BP is raising a new legal argument to try to limit the extent of damages the state can collect for the 2006 pipeline spills in Alaska’s giant Prudhoe Bay oil field.
The state wants back taxes on oil production that was “lost” due to the spills and subsequent shut-ins to replace corroded pipelines. The state contends BP was negligent in its pipeline upkeep, forcing the replacements on an emergency basis.
But the state’s demand for back taxes is unconstitutional, BP’s lawyers argue in a motion filed Aug. 17 in Superior Court in Anchorage.
“As a matter of law, the State may not recover these allegedly ‘lost’ tax revenues because, under Article IX of the Alaska Constitution, only the legislature may define and impose a state tax, and the legislature has imposed no obligation to pay taxes on oil that was not produced or income that was not earned,” the BP court papers say.
Billion-dollar battleOn March 2, 2006, a BP worker driving by on a gravel road smelled oil that had leaked from a major pipeline on the western side of the Prudhoe Bay field. The leaked crude, escaping over days through a small hole and obscured under snow, ultimately proved to be the largest oil spill ever on the North Slope at 212,252 gallons.
It wasn’t until some months later, on Aug. 6, 2006, when a similar pipeline sprang a leak on the eastern side of the field, that the true extent of corrosion in Prudhoe’s key oil transit lines became clear. The transit lines feed processed, sales-grade crude into the 800-mile trans-Alaska pipeline.
BP’s local subsidiary, BP Exploration (Alaska) Inc., in November 2007 pleaded guilty to a misdemeanor violation of the federal Clean Water Act and was sentenced to three years on probation and ordered to pay $20 million in penalties.
The plea wrapped up criminal prosecution of the company for both the federal and state governments.
On March 31, 2009, each government filed a civil suit against BP. Both cases are still pending.
The state suit seeks an array of damages including not only back taxes but royalties on an estimated production shortfall of at least 35 million barrels of crude oil and natural gas liquids. The state alleges the shortfall occurred from 2006 through 2008 in the Prudhoe Bay and Milne Point units.
A lawyer for the state has said these damages could amount to $1 billion or more.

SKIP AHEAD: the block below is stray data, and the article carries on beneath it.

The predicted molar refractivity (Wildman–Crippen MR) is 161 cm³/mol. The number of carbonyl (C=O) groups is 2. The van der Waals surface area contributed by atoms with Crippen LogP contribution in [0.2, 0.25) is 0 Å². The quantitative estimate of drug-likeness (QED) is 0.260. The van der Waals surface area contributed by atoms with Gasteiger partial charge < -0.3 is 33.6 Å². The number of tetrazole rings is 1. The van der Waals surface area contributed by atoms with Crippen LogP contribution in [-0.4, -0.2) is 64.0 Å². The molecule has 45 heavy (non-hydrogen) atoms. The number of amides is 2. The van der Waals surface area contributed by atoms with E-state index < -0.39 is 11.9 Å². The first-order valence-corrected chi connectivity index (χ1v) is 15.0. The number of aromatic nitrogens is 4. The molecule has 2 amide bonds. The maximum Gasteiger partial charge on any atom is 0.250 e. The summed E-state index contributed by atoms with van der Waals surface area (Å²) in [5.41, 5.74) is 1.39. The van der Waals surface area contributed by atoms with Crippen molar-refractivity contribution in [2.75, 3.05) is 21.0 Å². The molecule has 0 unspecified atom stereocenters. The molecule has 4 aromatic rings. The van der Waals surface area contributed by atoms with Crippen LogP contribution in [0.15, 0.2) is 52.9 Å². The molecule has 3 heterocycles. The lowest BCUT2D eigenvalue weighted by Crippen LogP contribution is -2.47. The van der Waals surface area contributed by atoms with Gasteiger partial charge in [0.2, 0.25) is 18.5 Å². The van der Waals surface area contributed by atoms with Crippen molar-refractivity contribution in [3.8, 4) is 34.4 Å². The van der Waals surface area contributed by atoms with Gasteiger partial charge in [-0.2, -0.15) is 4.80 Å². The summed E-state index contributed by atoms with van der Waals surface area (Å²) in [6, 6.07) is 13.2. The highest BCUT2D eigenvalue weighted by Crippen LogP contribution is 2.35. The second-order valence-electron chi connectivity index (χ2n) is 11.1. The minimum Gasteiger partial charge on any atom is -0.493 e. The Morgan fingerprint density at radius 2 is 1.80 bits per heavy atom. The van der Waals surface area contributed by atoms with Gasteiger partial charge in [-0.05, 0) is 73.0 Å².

But BP is mounting a vigorous defense and has argued that the production wasn’t lost, but merely delayed. To pay back taxes now could result in double taxation later when the oil is ultimately produced, the company’s lawyers argue.
Company lawyers already have had some success in whittling away at the state’s nine-count lawsuit.
On June 11, Superior Court Judge Peter Michalski partially dismissed one count, in which the state sought to pursue the tax and royalty damages as a tort claim. The state asked the judge to reconsider, but he stood by his original ruling.
Now BP’s lawyers are attacking other counts in the lawsuit that seek to recoup what the state describes as lost revenue.
Production, income taxes disputedIn their Aug. 17 motion, BP lawyers ask the judge to dismiss the state’s remaining tax claims. This includes production, or severance, tax as well as corporate income tax.
In short, BP argues that unless oil is actually produced, it can’t be taxed.
To do so would violate the Alaska Constitution, which holds that “only the legislature may define a taxable event and impose a state tax,” the BP court papers say.
The Legislature has not imposed any obligation to pay taxes on oil that was not produced or on income that was not earned, the motion says.
BP’s lawyers argue that “an award of ‘lost’ tax revenues based on unproduced oil or unearned income would amount to a new tax that existing tax law does not impose. No legal precedent supports the State’s claims.”
Unrealized production is not taxable even if negligence was involved, the lawyers argue.
The effort to collect back taxes is as “farfetched,” they contend, as the state suing a citizen whose negligence gets her fired, resulting in her earning less money and paying less income tax than the state had expected to receive from her.
In fact, had BP paid taxes for 2006 through 2008 including the extra sums the state claims as lost, the Alaska tax code would require the state to make a refund, the BP lawyers argue.
Further, they contend the Legislature can’t retroactively impose a tax on the production shortfall, and the state “likewise may not collect the equivalent of such a tax by labeling it ‘damages.’”
The BP lawyers also argue that non-constitutional reasons exist for why the state can’t collect back taxes. Chiefly, they say the contracts between BP and the state — the oil and gas leases and unit agreements — lack any provision requiring payment of production and income taxes.
At press time, the state had not yet answered BP’s motion.
The case is scheduled to go to trial in September 2011.